The Three Rules About Class Time You Must Know

The Three Rules About Class Time You Must Know
The Three Rules About Class Time You Must Know

Academic Leadership

There is no “right” length of time for classes at your school—and in fact, class times vary greatly even at schools of similar grade levels and pedagogies.

From our experience, elementary school classes typically range between 20 minutes and three hours. Middle schools often transition to a more departmental class structure, with sessions ranging from 40 to 80 minutes. High school classes can be as short as 40 minutes or as long as a few hours—we’ve even seen one high school that offered one class with one teacher focusing on one subject for 15 days!

It’s clear that class length varies greatly in schools around the world. So what’s the right fit for your school?

This is an important question. After all, the decision made about class period length is one of the most significant ones made at your school. Selecting and implementing a schedule that fits your school’s mission is one of the most economical and effective ways to improve overall quality.

While there’s no one right answer, there are a few rules you should keep in mind as you consider your school’s schedule and class lengths.

Rule #1: Class length must allow successful delivery of information. ISM believes that the shortest worthwhile teaching period is 30 minutes at the elementary school level (without passing time). We recommend that, at the middle and upper school levels, every teaching period be a minimum of 40 minutes (also not including passing time). We believe these timeframes are the shortest possible for students to truly absorb information from a lesson.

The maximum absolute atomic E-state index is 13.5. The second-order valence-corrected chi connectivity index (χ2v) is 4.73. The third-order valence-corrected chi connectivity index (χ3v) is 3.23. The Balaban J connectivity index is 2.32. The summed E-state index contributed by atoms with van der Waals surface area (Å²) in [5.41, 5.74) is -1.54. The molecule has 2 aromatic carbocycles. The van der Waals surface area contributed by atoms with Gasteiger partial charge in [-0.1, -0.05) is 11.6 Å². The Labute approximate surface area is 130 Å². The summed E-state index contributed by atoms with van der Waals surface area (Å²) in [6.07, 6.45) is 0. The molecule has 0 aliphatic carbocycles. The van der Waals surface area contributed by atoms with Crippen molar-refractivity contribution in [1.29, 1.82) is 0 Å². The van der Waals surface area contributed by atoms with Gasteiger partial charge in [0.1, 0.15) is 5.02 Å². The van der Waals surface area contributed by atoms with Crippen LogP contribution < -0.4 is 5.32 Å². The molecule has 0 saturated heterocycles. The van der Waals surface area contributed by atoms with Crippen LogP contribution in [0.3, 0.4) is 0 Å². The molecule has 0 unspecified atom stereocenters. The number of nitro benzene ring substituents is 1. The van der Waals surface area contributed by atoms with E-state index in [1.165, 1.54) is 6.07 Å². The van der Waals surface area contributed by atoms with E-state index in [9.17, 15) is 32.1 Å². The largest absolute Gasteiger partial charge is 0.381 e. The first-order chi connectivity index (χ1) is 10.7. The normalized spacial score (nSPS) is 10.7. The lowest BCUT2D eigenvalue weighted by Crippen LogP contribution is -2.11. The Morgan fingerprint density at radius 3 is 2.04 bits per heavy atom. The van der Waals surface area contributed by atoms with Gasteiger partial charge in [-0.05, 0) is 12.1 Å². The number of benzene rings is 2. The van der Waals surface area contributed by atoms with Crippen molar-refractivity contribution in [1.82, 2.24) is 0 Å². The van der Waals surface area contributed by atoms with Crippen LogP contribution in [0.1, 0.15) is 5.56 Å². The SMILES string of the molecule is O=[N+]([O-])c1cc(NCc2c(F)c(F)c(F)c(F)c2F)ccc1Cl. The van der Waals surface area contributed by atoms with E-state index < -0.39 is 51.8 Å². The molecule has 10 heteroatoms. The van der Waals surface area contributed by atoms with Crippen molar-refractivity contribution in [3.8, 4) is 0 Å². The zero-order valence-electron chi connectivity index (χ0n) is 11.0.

How long is too long? Some teachers say it’s hard to keep students’ attention for more than 50 or 60 minutes, especially in middle school or 9th and 10th grade. But in most cases, this isn’t a student-based issue. More often, it’s a lack of training or tools for faculty members to teach in extended periods. Students can learn and grow in longer periods—given the right tools and strategies.

Rule #2: Time must be the variable, achievement must be the constant. Your schedule should flex to enable every student to succeed. After all, every student at your school is mission-appropriate, and must achieve certain benchmarks in order to graduate. Your school must offer every student the opportunity to do well—and time is a factor in this equation. If students aren’t succeeding in your current schedule, it might be time to reconsider what will work for your community.

Rule #3: The class function should match the length. A good rule of thumb is this: If you want your teaching period to be more content-driven, offer shorter classes. If you want your class curriculum to be more process-driven, offer longer classes. While neither is exclusive of the other, this is good to keep in mind when selecting the schedule that makes sense for your school.

As you consider your school’s schedule, keep these rules in mind to empower your students for long-term success.

Additional ISM Resources:
The Source for Academic Leadership Vol. 14 No. 5 How Do You Know If Your Schedule Is Toxic?

Additional ISM resources for ISM members:
I&P Vol. 41 No. 8 The Annual Strategic Scheduling Meeting
I&P Vol. 41 No. 14 Faculty, Space, Ownership, and the Schedule

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